In Guernica, Seattle sports writer Dave Boling crafts a love story and family epic set during the Spanish Civil War. Boling, whose wife is Basque, fills his debut novel with vibrant local characters and details of the resilient Basque town whose firebombing by the German Luftwaffe in 1937 compelled Picasso's iconic painting of the horrors of war. In post-9/11 Afghanistan, a more current conflict links disparate personalities in Nadeem Aslam's award-winning The Wasted Vigil—a British doctor mourning the death of his Afghan wife, a Russian woman searching for her missing soldier brother, a young Afghani jihadi, and an American ex-CIA spy.

Tales of the Fathers
In his memoir, Stalin's Children: Three Generations of Love, War, and Survival,Newsweek's Moscow bureau chief Owen Matthews contrasts his experience working in contemporary Russia with a journey into his family's Russian roots.

In the process he discovers the story behind his grandfather's disappearance in 1937 Ukraine, and learns the details of his parents' own struggle in the 1960s to be reunited after his British father was deported from Russia. Another journalist digs into his heritage in My Father's Paradise: A Son's Search for His Jewish Past in Kurdish Iraq. Christian Science Monitor reporter Ariel Sabar ventures to his father's hometown of Zakho, Iraq, where once a mostly illiterate community of Jews lived, so isolated they still spoke Aramaic, the language of Jesus.

Short List: New & Noteworthy

Downtown Owl, rock music writer Chuck Klosterman's pop culture-filled debut novel about a fictional North Dakota town.

Kenya: A Country in the Making 1880-1940, a black-and-white archival photo book by Nigel Pavitt documenting Kenya's transition to modern nationhood.

The Toss of a Lemon, Padma Viswanathan's generation-spanning first novel about a Tamil Brahmin family in southern India.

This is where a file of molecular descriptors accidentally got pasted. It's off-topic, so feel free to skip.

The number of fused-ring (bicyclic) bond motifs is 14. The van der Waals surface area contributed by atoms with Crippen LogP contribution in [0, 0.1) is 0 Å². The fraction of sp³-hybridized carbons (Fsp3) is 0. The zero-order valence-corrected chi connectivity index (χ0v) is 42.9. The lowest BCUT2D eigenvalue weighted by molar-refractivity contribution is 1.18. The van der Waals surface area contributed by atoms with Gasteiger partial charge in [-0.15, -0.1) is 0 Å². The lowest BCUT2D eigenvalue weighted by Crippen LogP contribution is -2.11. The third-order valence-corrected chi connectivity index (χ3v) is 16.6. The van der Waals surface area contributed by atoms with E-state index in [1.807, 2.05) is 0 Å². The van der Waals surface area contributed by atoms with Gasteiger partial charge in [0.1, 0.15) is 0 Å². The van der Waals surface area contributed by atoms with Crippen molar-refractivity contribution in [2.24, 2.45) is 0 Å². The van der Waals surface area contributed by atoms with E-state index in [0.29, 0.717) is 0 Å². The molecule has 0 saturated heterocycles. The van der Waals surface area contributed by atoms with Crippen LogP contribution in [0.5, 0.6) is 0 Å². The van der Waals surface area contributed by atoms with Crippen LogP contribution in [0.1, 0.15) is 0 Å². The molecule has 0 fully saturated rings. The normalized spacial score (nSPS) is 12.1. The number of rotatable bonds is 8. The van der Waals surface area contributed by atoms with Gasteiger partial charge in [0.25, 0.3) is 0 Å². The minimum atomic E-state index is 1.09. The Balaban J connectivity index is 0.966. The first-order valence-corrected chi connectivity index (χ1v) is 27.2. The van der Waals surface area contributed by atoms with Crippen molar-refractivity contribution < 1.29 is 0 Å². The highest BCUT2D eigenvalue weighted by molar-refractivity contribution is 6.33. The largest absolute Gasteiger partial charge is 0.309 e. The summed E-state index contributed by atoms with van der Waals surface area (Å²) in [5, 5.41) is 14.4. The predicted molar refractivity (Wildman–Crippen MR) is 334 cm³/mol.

Learning to Breathe, the harrowing and ultimately heartening account of photojournalist Alison Wright's near-death bus accident in Laos and her long journey of recovery.

One Last Thing: Motorcycle Diaries Revisited

Thirty-four years ago, when Robert Pirsig published Zen and the Art of Motorcycle Maintenance, he inspired a tribe of philosopher-wanderers, including me. I brought his tome on a one-year teaching fellowship to Athens and earnestly absorbed his ruminations about Zen, Quality, and Plato, and other early Greek philosophers on the sunrise-illumined steps of the Acropolis. So it was with particular nostalgia that I perused Mark Richardson's new homage, Zen and Now: On the Trail of Robert Pirsig and the Art of Motorcycle Maintenance. An admirable attempt to reconstruct Pirsig's pilgrimage, Richardson's account is graced with its own moments of poignancy and profundity. But its greatest gift is resuscitating the vivid spark of Pirsig's peregrination and pointing me again toward the lessons of that impassioned path.

Don George has won numerous awards for his work as a travel writer and editor. He is the author of Travel Writing and the editor of eight literary travel anthologies, including Lights, Camera…Travel!, A Moveable Feast, and The Kindness of Strangers. E-mail Don at